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Proceedings Paper

Wavelength and pulselength dependence of laser conditioning and bulk damage in doubler-cut KH2PO4
Author(s): J.J. Adams; J.R. Bruere; M. Bolourchi; C.W. Carr; M.D. Feit; R.P. Hackel; D.E. Hahn; J.A. Jarboe; L.A. Lane; R.L. Luthi; J.N. McElroy; A.M. Rubenchik; J.R. Stanley; W.D. Sell; J.L. Vickers; T.L. Weiland; D.A. Willard
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Paper Abstract

An experimental technique has been utilized to measure the variation of bulk damage scatter with damaging fluence in plates of KH2PO4 (KDP) crystals. Bulk damage in unconditioned and laser-conditioned doubler-cut KDP crystals has been studied using 527 nm (2ω) light at pulselengths of 0.3 - 10 ns. It is found that there is less scatter due to damage at fixed fluence for longer pulselengths. In particular, there is ~4X increase in fluence for equivalent scatter for damage at 2ω, 10 ns as compared to 0.30 ns in unconditioned KDP. The results for the unconditioned and conditioned KDP show that for all the pulselengths the scatter due to the bulk damage is a strong function of the damaging fluence (θ~5). It is determined that the 2ω fluence pulselength-scaling for equivalent bulk damage scatter in unconditioned KDP varies as τ0.30±0.11 and in 3ω, 3ns ramp-conditioned KDP varies as τ0.27±0.14. The effectiveness of 2ω and 3ω laser conditioning at pulselengths in the range of 0.30-23 ns for damage induced 2ω, 3 ns is analyzed in terms of scatter. For the protocols tested (i.e. peak conditioning irradiance, etc.), the 3ω, 300 ps conditioning to a peak fluence of 3 J/cm2 had the best performance under 2ω, 3 ns testing. The general trend in the performance of the conditioning protocols was shorter wavelength and shorter pulselength appear to produce better conditioning for testing at 2ω, 3 ns.

Paper Details

Date Published: 7 February 2006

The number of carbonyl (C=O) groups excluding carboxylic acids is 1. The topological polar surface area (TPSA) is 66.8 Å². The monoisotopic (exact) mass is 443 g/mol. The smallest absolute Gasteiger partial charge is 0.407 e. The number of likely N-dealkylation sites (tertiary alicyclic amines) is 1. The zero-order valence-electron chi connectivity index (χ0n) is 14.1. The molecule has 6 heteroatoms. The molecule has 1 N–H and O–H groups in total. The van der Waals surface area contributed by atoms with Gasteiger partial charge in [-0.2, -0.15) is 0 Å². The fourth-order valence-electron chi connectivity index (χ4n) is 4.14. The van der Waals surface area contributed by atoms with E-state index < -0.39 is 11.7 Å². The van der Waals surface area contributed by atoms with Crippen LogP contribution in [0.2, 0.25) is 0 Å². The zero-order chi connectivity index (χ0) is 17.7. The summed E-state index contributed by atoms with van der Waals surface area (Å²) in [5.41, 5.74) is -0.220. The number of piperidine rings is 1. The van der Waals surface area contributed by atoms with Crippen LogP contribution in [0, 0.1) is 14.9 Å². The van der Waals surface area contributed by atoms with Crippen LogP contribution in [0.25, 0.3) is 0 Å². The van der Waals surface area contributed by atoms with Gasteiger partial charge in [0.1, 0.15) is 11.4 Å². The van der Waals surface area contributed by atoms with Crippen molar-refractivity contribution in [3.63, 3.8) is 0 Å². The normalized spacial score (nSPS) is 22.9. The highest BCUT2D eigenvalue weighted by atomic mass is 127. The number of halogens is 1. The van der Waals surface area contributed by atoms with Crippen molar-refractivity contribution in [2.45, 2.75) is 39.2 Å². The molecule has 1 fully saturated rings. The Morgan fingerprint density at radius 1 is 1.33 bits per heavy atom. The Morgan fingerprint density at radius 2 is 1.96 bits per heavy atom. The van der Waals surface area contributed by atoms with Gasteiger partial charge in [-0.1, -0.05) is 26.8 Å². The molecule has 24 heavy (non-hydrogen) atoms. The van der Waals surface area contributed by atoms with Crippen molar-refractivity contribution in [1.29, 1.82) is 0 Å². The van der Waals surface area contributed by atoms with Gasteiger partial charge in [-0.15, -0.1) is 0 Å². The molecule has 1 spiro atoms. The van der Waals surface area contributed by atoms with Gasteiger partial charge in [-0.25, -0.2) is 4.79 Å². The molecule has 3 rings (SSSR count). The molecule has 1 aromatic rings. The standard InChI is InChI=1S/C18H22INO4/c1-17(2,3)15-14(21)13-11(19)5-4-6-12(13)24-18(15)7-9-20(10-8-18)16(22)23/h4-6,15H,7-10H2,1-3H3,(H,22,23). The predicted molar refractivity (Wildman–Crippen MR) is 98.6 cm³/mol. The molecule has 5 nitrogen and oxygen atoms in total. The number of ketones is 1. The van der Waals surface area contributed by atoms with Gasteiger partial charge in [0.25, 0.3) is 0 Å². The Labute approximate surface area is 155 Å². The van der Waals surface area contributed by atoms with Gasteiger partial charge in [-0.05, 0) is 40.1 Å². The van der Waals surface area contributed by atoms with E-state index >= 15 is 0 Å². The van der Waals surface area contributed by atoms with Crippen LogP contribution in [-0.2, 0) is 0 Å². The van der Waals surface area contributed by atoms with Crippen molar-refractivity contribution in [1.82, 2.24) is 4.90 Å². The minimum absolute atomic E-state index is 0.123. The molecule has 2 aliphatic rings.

PDF: 14 pages
Proc. SPIE 5991, Laser-Induced Damage in Optical Materials: 2005, 59911R (7 February 2006); doi: 10.1117/12.638827
Show Author Affiliations
J.J. Adams, Lawrence Livermore National Lab. (United States)
J.R. Bruere, Lawrence Livermore National Lab. (United States)
M. Bolourchi, Lawrence Livermore National Lab. (United States)
C.W. Carr, Lawrence Livermore National Lab. (United States)
M.D. Feit, Lawrence Livermore National Lab. (United States)
R.P. Hackel, Lawrence Livermore National Lab. (United States)
D.E. Hahn, Lawrence Livermore National Lab. (United States)
J.A. Jarboe, Lawrence Livermore National Lab. (United States)
L.A. Lane, Lawrence Livermore National Lab. (United States)
R.L. Luthi, Lawrence Livermore National Lab. (United States)
J.N. McElroy, Lawrence Livermore National Lab. (United States)
A.M. Rubenchik, Lawrence Livermore National Lab. (United States)
J.R. Stanley, Lawrence Livermore National Lab. (United States)
W.D. Sell, Lawrence Livermore National Lab. (United States)
J.L. Vickers, Lawrence Livermore National Lab. (United States)
T.L. Weiland, Lawrence Livermore National Lab. (United States)
D.A. Willard, Lawrence Livermore National Lab. (United States)


Published in SPIE Proceedings Vol. 5991:
Laser-Induced Damage in Optical Materials: 2005
Gregory J. Exarhos; Arthur H. Guenther; Keith L. Lewis; Detlev Ristau; M.J. Soileau; Christopher J. Stolz, Editor(s)

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